Food & Drink | May 13, 2022 8:00 am

Meet the Chef Behind Austin’s Toughest Reservation

Ambrely Ouimette serves a creative 17-course tasting menu at the 10-seat Sushi|Bar

Chef Ambrely Ouimette
Chef Ambrely Ouimette
Liam Brown

Ambrely Ouimette was always interested in food. Some of her earliest memories date back to childhood, when she’d cook traditional dishes with her Ukrainian grandmother. “She was an amazing cook and a big influence for why I got into this field,” says Ouimette.

Her foray into the industry began at age 12, when she used her older sister’s work papers to score a job in a restaurant washing dishes. As a young teen, she sold hot dogs in New York. And by the time she was 16, she was training with sushi chefs at a seafood restaurant outside of Boston.

Today, the 31-year-old is the head chef at Sushi|Bar, an omakase restaurant in Austin whose 10 seats are some of the city’s most coveted — reservations for the month sell out less than a minute after opening, and the waitlist boasts thousands of diners. Getting to this point wasn’t easy; it’s a tale of navigating pirates, overcoming gender bias and carving out a niche in a profession that prides itself on tradition.

Ouimette compares her time at that Boston-area seafood restaurant to being the only female on a male-dominated pirate ship. “In the kitchen, everyone was loud and always swearing, but then I’d look over at the sushi chefs, and they were so clean and quiet. It was like watching ballet,” she says. For six months she asked them to teach her their ways, but they refused. “They were not keen on teaching a 16-year-old girl, but I kept showing up with my $12 knife I bought at the Asian market down the street.” After a while, they let her clean the sushi bar and make wasabi, eventually taking her on as an apprentice because of her commitment and desire to learn.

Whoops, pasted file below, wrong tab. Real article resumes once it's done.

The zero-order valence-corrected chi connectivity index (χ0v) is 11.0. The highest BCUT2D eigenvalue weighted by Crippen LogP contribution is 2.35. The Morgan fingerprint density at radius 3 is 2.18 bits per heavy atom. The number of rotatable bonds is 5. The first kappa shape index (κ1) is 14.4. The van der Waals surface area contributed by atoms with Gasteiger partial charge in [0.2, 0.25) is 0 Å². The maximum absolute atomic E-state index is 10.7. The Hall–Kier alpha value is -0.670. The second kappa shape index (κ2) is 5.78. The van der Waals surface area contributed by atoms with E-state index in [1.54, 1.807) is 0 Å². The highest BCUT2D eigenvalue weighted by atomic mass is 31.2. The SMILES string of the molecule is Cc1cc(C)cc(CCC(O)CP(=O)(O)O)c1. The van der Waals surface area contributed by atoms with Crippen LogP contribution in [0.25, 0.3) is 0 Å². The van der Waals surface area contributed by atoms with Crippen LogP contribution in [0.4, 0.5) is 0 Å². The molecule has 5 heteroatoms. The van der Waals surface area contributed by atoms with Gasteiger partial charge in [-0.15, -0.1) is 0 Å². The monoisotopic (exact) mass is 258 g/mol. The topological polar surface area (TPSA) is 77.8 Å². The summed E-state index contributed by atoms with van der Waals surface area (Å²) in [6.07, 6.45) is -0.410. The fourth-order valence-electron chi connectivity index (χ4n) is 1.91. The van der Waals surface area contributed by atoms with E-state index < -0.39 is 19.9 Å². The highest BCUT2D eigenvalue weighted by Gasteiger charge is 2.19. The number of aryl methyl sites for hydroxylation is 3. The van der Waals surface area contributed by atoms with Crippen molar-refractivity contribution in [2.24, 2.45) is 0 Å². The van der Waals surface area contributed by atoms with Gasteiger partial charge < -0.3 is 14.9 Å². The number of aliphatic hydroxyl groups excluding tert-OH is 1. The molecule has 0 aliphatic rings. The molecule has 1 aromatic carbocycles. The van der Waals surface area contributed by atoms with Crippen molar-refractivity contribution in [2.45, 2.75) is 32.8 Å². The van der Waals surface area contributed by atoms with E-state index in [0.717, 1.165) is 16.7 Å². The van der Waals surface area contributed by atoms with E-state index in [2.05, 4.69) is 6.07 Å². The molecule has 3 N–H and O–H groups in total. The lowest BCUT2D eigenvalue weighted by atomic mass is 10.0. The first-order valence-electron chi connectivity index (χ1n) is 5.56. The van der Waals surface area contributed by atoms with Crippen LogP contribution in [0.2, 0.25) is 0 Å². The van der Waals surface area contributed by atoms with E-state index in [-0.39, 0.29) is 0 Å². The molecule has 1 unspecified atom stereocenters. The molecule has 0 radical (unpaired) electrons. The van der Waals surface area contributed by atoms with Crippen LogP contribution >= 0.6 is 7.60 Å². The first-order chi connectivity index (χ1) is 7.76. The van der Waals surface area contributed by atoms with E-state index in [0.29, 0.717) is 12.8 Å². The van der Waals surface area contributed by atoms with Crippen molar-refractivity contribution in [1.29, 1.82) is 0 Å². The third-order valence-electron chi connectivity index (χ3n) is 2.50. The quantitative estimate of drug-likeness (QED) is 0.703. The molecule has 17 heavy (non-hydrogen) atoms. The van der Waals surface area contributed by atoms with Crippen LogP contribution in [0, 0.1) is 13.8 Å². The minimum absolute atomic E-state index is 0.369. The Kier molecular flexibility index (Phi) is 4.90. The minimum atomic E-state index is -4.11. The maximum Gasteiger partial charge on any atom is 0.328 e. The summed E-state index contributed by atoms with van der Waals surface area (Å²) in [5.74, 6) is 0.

By the time she was 17, Ouimette was working for a restaurant group to open big, high-volume concepts on the east coast. She then consulted as a sushi chef in San Diego before moving to Denver to open Matsuhisa, the acclaimed restaurant from chef Nobu Matsuhisa. “This place was really focused on the craft of it, not just pushing out sushi to hundreds of people per night,” says Ouimette. “This was a big turning point in my career, and it really solidified that this is exactly what I want to do.”

Ouimette joined Sushi|Bar in early 2021. At first, she was brought on to consult and train the staff at the Austin restaurant, which is hidden within Bento Picnic, but she quickly took the helm as head sushi chef. 

Blue Fin, red miso, Everything bagel spice, fresh wasabi, house made 'nikiri' soy
Blue Fin, red miso, Everything bagel spice, fresh wasabi, house made ‘nikiri’ soy
Liam Brown

“This is the first time I’m not standing behind a male chef,” she says. “Many times, the men didn’t want to teach me and make me better. I’m in a position now to be the mentor I never had.”

Historically, sushi is a male-dominated field. This remains true particularly in Japan, but also stateside, where female chefs have made slow inroads, but the majority of sushi restaurants are still led by men. Tradition is partly to blame, but so are a couple of asinine old myths, like that women have higher body temperatures, which negatively impacts their handling of fish, and that a woman’s period throws off her ability to taste.

Ouimette hopes that her position helps to unravel some of those long-seated misconceptions and inspire more women to enter the profession. “It’s a lot to overcome. It’s frustrating and disheartening at times, but hopefully there will be more and more female sushi chefs. As long as women keep encouraging each other, there’s nothing that can stop us.”

With three seatings of 10 diners each night, Sushi|Bar is an intimate experience, where Ouimette and her staff’s skills are front and center.

“People are watching you closely, so you have to be on top of your game. There’s no room for error,” she says. But she loves the intimate format, where she can focus her attention on each dish and each diner. Those dishes include unique accents, like nigiri complemented by ferments, salts and koshōs, to put Ouimette’s personal spin on the omakase format.

“Traditional sushi is a beautiful thing, but often sushi is similar from place to place, and I don’t want to operate inside that box,” she says. “I like to infuse my own flavors to do something different, and those differences are what make people so excited and keep them coming back.”

That’s provided they can get a reservation. To help your chances, Ouimette suggests putting your name on the waitlist for multiple nights because there’s always a possibility that someone cancels. And follow the restaurant on Instagram to learn if tables open at the last minute.

“It’s worth the wait, I promise,” she says.